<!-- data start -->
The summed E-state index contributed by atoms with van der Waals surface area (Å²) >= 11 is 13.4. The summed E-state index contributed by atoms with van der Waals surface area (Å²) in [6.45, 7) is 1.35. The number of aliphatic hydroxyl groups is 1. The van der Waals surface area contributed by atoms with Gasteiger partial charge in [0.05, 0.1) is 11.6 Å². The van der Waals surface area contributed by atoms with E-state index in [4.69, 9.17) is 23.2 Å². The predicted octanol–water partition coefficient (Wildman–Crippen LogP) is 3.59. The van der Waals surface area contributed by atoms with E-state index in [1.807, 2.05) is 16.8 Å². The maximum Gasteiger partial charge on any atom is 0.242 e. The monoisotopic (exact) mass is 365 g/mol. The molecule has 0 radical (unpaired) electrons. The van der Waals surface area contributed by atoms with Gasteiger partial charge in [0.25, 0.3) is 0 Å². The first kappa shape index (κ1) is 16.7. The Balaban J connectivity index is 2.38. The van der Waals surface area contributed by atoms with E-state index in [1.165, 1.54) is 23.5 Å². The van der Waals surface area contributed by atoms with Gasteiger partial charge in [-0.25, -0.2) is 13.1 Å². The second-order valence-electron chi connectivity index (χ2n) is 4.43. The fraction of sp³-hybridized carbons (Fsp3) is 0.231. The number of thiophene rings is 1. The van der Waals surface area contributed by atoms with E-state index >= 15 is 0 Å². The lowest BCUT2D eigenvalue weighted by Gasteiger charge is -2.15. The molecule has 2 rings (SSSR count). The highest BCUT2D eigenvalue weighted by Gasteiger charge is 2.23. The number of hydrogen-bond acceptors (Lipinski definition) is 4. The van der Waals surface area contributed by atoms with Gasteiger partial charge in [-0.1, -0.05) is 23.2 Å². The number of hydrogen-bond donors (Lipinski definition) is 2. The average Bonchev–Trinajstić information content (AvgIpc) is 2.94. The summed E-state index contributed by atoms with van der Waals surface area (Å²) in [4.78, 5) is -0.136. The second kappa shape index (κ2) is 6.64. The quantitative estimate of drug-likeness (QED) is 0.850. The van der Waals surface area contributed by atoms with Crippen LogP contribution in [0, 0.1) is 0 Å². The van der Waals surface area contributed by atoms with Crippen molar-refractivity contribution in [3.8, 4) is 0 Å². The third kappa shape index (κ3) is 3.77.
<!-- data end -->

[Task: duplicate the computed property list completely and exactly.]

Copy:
The summed E-state index contributed by atoms with van der Waals surface area (Å²) >= 11 is 13.4. The summed E-state index contributed by atoms with van der Waals surface area (Å²) in [6.45, 7) is 1.35. The number of aliphatic hydroxyl groups is 1. The van der Waals surface area contributed by atoms with Gasteiger partial charge in [0.05, 0.1) is 11.6 Å². The van der Waals surface area contributed by atoms with E-state index in [4.69, 9.17) is 23.2 Å². The predicted octanol–water partition coefficient (Wildman–Crippen LogP) is 3.59. The van der Waals surface area contributed by atoms with E-state index in [1.807, 2.05) is 16.8 Å². The maximum Gasteiger partial charge on any atom is 0.242 e. The monoisotopic (exact) mass is 365 g/mol. The molecule has 0 radical (unpaired) electrons. The van der Waals surface area contributed by atoms with Gasteiger partial charge in [0.25, 0.3) is 0 Å². The first kappa shape index (κ1) is 16.7. The Balaban J connectivity index is 2.38. The van der Waals surface area contributed by atoms with E-state index in [1.165, 1.54) is 23.5 Å². The van der Waals surface area contributed by atoms with Gasteiger partial charge in [-0.25, -0.2) is 13.1 Å². The second-order valence-electron chi connectivity index (χ2n) is 4.43. The fraction of sp³-hybridized carbons (Fsp3) is 0.231. The number of thiophene rings is 1. The van der Waals surface area contributed by atoms with E-state index >= 15 is 0 Å². The lowest BCUT2D eigenvalue weighted by Gasteiger charge is -2.15. The molecule has 2 rings (SSSR count). The highest BCUT2D eigenvalue weighted by Gasteiger charge is 2.23. The number of hydrogen-bond acceptors (Lipinski definition) is 4. The van der Waals surface area contributed by atoms with Gasteiger partial charge in [-0.1, -0.05) is 23.2 Å². The number of hydrogen-bond donors (Lipinski definition) is 2. The average Bonchev–Trinajstić information content (AvgIpc) is 2.94. The summed E-state index contributed by atoms with van der Waals surface area (Å²) in [4.78, 5) is -0.136. The second kappa shape index (κ2) is 6.64. The quantitative estimate of drug-likeness (QED) is 0.850. The van der Waals surface area contributed by atoms with Crippen LogP contribution in [0, 0.1) is 0 Å². The van der Waals surface area contributed by atoms with Crippen molar-refractivity contribution in [3.8, 4) is 0 Å². The third kappa shape index (κ3) is 3.77.